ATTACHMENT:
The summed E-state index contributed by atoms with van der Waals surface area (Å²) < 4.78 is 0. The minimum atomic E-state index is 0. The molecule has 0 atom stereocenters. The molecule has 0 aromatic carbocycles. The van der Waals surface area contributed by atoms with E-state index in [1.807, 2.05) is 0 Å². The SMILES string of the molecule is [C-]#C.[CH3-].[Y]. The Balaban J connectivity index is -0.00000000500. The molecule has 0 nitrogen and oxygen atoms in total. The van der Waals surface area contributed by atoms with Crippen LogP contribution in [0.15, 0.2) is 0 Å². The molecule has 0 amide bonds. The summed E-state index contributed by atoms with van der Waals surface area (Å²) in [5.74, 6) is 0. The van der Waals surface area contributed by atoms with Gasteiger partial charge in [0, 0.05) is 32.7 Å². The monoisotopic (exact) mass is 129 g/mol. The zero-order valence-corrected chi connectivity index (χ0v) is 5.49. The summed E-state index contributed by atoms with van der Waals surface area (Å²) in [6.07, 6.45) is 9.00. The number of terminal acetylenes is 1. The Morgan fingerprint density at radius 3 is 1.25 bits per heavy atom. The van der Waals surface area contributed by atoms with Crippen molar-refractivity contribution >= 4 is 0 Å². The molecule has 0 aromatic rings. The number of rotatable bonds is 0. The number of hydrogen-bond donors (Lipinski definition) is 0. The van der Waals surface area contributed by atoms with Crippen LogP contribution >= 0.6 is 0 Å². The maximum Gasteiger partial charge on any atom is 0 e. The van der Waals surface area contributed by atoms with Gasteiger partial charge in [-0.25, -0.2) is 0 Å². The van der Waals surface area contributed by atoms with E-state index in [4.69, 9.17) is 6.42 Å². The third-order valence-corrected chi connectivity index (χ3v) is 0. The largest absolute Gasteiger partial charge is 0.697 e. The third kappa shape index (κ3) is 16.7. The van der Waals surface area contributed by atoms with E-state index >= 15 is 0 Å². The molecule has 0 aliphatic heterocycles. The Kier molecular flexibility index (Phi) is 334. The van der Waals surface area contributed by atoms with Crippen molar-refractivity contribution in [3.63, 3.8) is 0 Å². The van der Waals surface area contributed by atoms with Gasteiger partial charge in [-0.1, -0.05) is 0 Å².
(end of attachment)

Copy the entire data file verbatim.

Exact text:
The summed E-state index contributed by atoms with van der Waals surface area (Å²) < 4.78 is 0. The minimum atomic E-state index is 0. The molecule has 0 atom stereocenters. The molecule has 0 aromatic carbocycles. The van der Waals surface area contributed by atoms with E-state index in [1.807, 2.05) is 0 Å². The SMILES string of the molecule is [C-]#C.[CH3-].[Y]. The Balaban J connectivity index is -0.00000000500. The molecule has 0 nitrogen and oxygen atoms in total. The van der Waals surface area contributed by atoms with Crippen LogP contribution in [0.15, 0.2) is 0 Å². The molecule has 0 amide bonds. The summed E-state index contributed by atoms with van der Waals surface area (Å²) in [5.74, 6) is 0. The van der Waals surface area contributed by atoms with Gasteiger partial charge in [0, 0.05) is 32.7 Å². The monoisotopic (exact) mass is 129 g/mol. The zero-order valence-corrected chi connectivity index (χ0v) is 5.49. The summed E-state index contributed by atoms with van der Waals surface area (Å²) in [6.07, 6.45) is 9.00. The number of terminal acetylenes is 1. The Morgan fingerprint density at radius 3 is 1.25 bits per heavy atom. The van der Waals surface area contributed by atoms with Crippen molar-refractivity contribution >= 4 is 0 Å². The molecule has 0 aromatic rings. The number of rotatable bonds is 0. The number of hydrogen-bond donors (Lipinski definition) is 0. The van der Waals surface area contributed by atoms with Crippen LogP contribution >= 0.6 is 0 Å². The maximum Gasteiger partial charge on any atom is 0 e. The van der Waals surface area contributed by atoms with Gasteiger partial charge in [-0.25, -0.2) is 0 Å². The van der Waals surface area contributed by atoms with E-state index in [4.69, 9.17) is 6.42 Å². The third-order valence-corrected chi connectivity index (χ3v) is 0. The largest absolute Gasteiger partial charge is 0.697 e. The third kappa shape index (κ3) is 16.7. The van der Waals surface area contributed by atoms with E-state index >= 15 is 0 Å². The molecule has 0 aliphatic heterocycles. The Kier molecular flexibility index (Phi) is 334. The van der Waals surface area contributed by atoms with Crippen molar-refractivity contribution in [3.63, 3.8) is 0 Å². The van der Waals surface area contributed by atoms with Gasteiger partial charge in [-0.1, -0.05) is 0 Å².